(d)   Both the MD and the GD must be in the same unit of measure and the MD must be reduced to 1.

EXAMPLE:

MD = 4. 32 centimeters

GD = 2. 16 kilometers
(216,000 centimeters)

RF = 1 = 4. 32
—— ——
X 216,000

or

216,000 = 50,000
——
4. 32

therefore

RF = 1 or 1:50,000
——
50,000

(2)   Comparison With Another Map of the Same Area that Has an RF.

(a)   Select two points on the map with the unknown RF. Measure the distance (MD) between them.

(b)   Locate those same two points on the map that have the known RF. Measure the distance (MD) between them. Using the RF for this map, determine GD, which is the same for both maps.

(c)   Using the GD and the MD from the first map, determine the RF using the formula:

RF = 1 = MD
—— ——
X GD

d.   Occasionally it may be necessary to determine map distance from a known ground distance and the RF:

MD = GD
————————
Denominator or RF

Ground Distance = 2,200 meters

RF = 1:50,000

MD = 2,200 meters
————————
50,000

MD = 0. 044 meters x 100 (centimeters per meter)

MD = 4. 4 centimeters

e.   When determining ground distance from a map, the scale of the map affects the accuracy. As the scale becomes smaller, the accuracy of measurement decreases because some of the features on the map must be exaggerated so that they may be readily identified.


Return to Scale And Distance
 



 

Books

Map Reading and Land Navigation Buy the book this website is based on: Map Reading and Land Navigation

This website is based on the US Army Field Manual: "Map Reading and Land Navigation" Buy a copy from Amazon.com to take with you out in the field.

 

Book Review - Be Expert with Map and Compass

One of the best ways to learn and become proficient in any subject is to find a way to make a game or sport of it. That's exactly what orienteering does! Orienteering began to develop almost 100 years ago in the Scandinavian countries as a fun and effective method for military training in land navigation. Bjorn Kjellstrom was closely involved with the early development of orienteering, and he is the person who introduced the sport to North America. He, along with his brother Alvar, and a friend named Gunnar Tillander, invented the modern orienteering compass. They manufactured and marketed it as the Silva Protractor compass. This compass, along with Bjorn's book Be Expert with Map and Compass, made it much easier for anyone to learn how to use a map and compass.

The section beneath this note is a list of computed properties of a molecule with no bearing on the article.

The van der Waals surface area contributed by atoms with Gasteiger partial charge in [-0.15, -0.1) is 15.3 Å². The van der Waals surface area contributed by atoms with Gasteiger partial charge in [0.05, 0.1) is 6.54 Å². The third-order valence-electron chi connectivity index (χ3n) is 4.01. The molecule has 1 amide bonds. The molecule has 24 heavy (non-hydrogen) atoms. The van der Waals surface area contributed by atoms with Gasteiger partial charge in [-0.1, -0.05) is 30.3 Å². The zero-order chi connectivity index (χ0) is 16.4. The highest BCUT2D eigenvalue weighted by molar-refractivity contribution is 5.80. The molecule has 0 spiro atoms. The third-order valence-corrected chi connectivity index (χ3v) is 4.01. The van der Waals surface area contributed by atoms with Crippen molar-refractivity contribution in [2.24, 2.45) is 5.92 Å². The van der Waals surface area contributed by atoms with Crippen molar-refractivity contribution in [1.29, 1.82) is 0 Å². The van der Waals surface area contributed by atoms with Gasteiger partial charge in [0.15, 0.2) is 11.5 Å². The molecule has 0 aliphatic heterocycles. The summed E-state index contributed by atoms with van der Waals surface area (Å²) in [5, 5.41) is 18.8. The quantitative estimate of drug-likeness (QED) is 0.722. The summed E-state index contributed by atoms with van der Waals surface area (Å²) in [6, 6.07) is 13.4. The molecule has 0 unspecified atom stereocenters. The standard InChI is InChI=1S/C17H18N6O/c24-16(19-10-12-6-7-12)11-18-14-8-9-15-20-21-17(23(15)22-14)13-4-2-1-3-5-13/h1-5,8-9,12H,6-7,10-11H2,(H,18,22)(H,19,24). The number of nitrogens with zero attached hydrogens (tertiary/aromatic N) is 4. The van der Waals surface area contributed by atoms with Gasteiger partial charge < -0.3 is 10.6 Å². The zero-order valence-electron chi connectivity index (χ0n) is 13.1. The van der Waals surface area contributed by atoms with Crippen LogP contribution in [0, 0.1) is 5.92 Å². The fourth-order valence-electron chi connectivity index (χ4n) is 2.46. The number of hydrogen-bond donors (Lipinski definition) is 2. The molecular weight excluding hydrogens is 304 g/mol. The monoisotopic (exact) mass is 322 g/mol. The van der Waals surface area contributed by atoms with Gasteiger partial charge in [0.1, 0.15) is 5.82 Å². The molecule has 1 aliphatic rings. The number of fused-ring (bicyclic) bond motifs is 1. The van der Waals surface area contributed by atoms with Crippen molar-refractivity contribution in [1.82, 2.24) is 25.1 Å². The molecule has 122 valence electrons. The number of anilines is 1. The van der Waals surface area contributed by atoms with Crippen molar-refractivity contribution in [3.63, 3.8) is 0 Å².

This book has become the most widely read classic on the subject of map reading, compass use, and orienteering. Over 500,000 copies have been sold in the english language editions alone. There have been very successful editions published in French, Italian, and other languages as well. It is a short (just over 200 pages), easy to read, enjoyable book that can help you to have fun while you learn the subject quickly and effectively.

The book is organized into four main parts, plus a short, useful introduction. Part 1 covers having fun with maps alone. Then, Part 2 covers having fun with a compass alone. Part 3 puts it together and shows you how to have fun with a map and compass together. This section also introduces the game or sport of orienteering. Part 4 covers competitive orienteering for those who would like to compete with others in the sport.

A reproduction of a segment of an actual topographic map is included as a fold-out in the back of the book. It is used together with the "how-to" instructions the book provides. For example, one of the exercises in Part 3 is an imaginary orienteering "hike" that uses the sample map.

If you would like to have one of the best books available on map reading and using a compass, Be Expert with Map and Compass is hard to beat. You can buy a copy from Amazon.com today.

Read a book review of Agincourt

Boat Navigation For The Rest of Us
  Boat Navigation For The Rest of Us

Basic Coastal Navigation
  Basic Coastal Navigation